Strong colorings in commercial food products

I was looking at an online video about failed fast food items. One was a burger that Burger King had for Halloween, in which the bun was colored black with A-1. I’d give long odds there was “black” food coloring in it as well I have been a cake decorator, and the coloring paste that us “black” is actually a blue so dark that it seems black. And what color comes from blue and yellow? No wonder BK customers complained about what happened several hours after eating the burger. As a decorator I observed this when asked to decorate “over the hill” cakes, or cakes for a local high school that used the colors black and gold.

I’ve often wondered why the colorings in commercial foods have to be so vivid. Are there any ideas amongst Dopers as to why this is?

I don’t know, but it’s stomach-turning. No way am I eating brightly colored food unless it just grew like that.

People like them, apparently.

Unless it is the wrong bright color.

BTW, apparently black burgers are more popular in Japan, because they keep coming out.

Some of those items are STRANGE!

Relatively strange.

The answer to the OP’s question is in the article:

Probably the ingredients used. In Japan, the various versions of Kuro Burgers get their shadowy shade from squid ink or bamboo charcoal , neither one of which is especially shocking to Japanese palates. In America and the United Kingdom, however, squid itself isn’t so widely popular, let alone its ink, and the number of people who find the prospect of eating charcoal (bamboo or not) alluring constitutes an even smaller demographic.

As such, neither of those ingredients is used in the Halloween Whopper . Website Metro theorizes that the Halloween Whopper’s black bun is the result of dark green food coloring , which apparently is effective in changing the color of what comes out of your digestive tract along with what goes into it.

https://soranews24.com/2015/10/10/why-does-burger-kings-black-burger-turn-poo-green-in-the-u-s-and-the-u-k-but-not-japan/

As I’ve mentioned before on this Board, I once hosted an April Fool’s Day dinner in which I served dinner rolls colored blue and mashed potatoes colored purple* . No one touched them.

(No cracks about the quality of my cooking. They readily enough ate meals I cooked on other occasions that weren’t eccentrically colored)

  • this was before I learned about purple potatoes. And before they were generally available.

I’m puking.

There were apricot flavored gummy black and white penguins sold at a stand in OHare airport when my oldest was small. My wife would buy them as a treat for the oldest when he was a toddler and she flew to visit her parents in NJ. I stayed back working.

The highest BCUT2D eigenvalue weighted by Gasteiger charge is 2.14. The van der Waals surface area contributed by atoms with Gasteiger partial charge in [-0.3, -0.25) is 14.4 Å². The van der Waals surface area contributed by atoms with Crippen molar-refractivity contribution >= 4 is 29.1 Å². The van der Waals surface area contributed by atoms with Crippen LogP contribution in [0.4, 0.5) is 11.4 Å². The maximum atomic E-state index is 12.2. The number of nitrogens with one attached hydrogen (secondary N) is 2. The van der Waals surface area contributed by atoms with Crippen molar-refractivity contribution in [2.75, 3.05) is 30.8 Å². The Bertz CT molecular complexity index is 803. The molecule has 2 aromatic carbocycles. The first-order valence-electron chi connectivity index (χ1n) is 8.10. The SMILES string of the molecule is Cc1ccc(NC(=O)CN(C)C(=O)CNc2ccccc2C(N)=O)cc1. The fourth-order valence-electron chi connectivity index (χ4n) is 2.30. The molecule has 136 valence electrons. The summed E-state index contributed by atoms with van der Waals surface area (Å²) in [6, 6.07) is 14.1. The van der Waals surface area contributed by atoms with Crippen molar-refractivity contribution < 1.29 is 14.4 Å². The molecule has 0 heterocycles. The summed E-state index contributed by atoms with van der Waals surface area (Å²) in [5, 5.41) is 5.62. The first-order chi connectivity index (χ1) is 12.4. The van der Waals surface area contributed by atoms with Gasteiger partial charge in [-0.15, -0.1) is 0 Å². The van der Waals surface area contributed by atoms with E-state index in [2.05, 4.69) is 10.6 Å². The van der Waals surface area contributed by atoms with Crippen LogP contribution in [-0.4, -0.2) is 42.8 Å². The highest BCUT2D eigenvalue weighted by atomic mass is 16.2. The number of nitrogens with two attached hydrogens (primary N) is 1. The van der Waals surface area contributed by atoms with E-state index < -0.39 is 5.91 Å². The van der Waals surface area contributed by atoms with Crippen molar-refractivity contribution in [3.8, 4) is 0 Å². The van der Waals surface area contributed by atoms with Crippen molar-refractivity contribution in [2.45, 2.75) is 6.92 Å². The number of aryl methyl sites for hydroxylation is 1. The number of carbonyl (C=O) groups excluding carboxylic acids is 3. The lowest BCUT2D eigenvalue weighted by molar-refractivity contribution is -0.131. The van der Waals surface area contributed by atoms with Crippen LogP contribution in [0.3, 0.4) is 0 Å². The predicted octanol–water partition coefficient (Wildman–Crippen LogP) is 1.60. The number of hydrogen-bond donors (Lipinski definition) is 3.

My wife went out shopping with her mother leaving our child with grandpa who called me in a panic about the fluorescent green poop. Emergency direction voice on I directed him to the side pocket of the diaper bag and to quickly take out the bag he would find there. “Yes yes and now what?!!” “Eat one. They’re yummy!”

Interestingly black ballpoint pen ink is often actually very concentrated blue.

Sometimes the added color has to overcome the natural color of the food. I remember when we had green whole-wheat bagels at work for St. Patrick’s day. There had to be a LOT of green coloring to show up against the brown of the bagel (And the next day my coworkers and I had a good laugh comparing notes - we all noticed the “green output”.)

Sometimes a pale color would look like the food had gone stale. I’m thinking of the cupcakes that the local grocer sells - with intense icing colors. Pale colors would look like the icing had gone off - like chocolate that developed a whitish “bloom” when it is too old.

And - some things are made for children’s tastes. Think of children’s TV shows - many have very bright colors, such as the characters in “Thomas the Tank Engine.”

That makes sense. But the bloom on chocolate is not just an indication of age, it also indicated the temp of the item has gone from cooler to warmer and back. The whitish color is fat that has migrated, or seperated and then chilled again.

These things look black but are actually very dark green:

That’s a jellybean flavor.

When I decorated cakes I would try to keep ANY of the coloring pastes from touching my skin. Of course it was alway futile. But it was interesting, when rinsing and washing the utensils used to see what seemed a different color going into the drain, usually a dark green or blue like those licorice drops.

Which was supposed to be pizza flavor.

Red hot dogs which, if boiled, would turn the water pink. Haven’t seen them in a while, but haven’t looked, either.

These Blue Heat Takis just about glow in the dark in blue dye. I used a toothpick to pick up the 2 or 3 I had last time I saw them, I’ll bet those stain a lot of clothes and upholstery.

Takis Blue Heat® | Some legends say that blue flames burn the hottest of all. It’s time to put that to the test.

I remember seeing that, and wondering about what they use for the flavor. As the article indicates, it turns out it’s just the fairly common and traditional (in Japan) fermented soy bean called natto. It seems to me that the name is more about marketing a food that is very “love it or hate it” in Japan.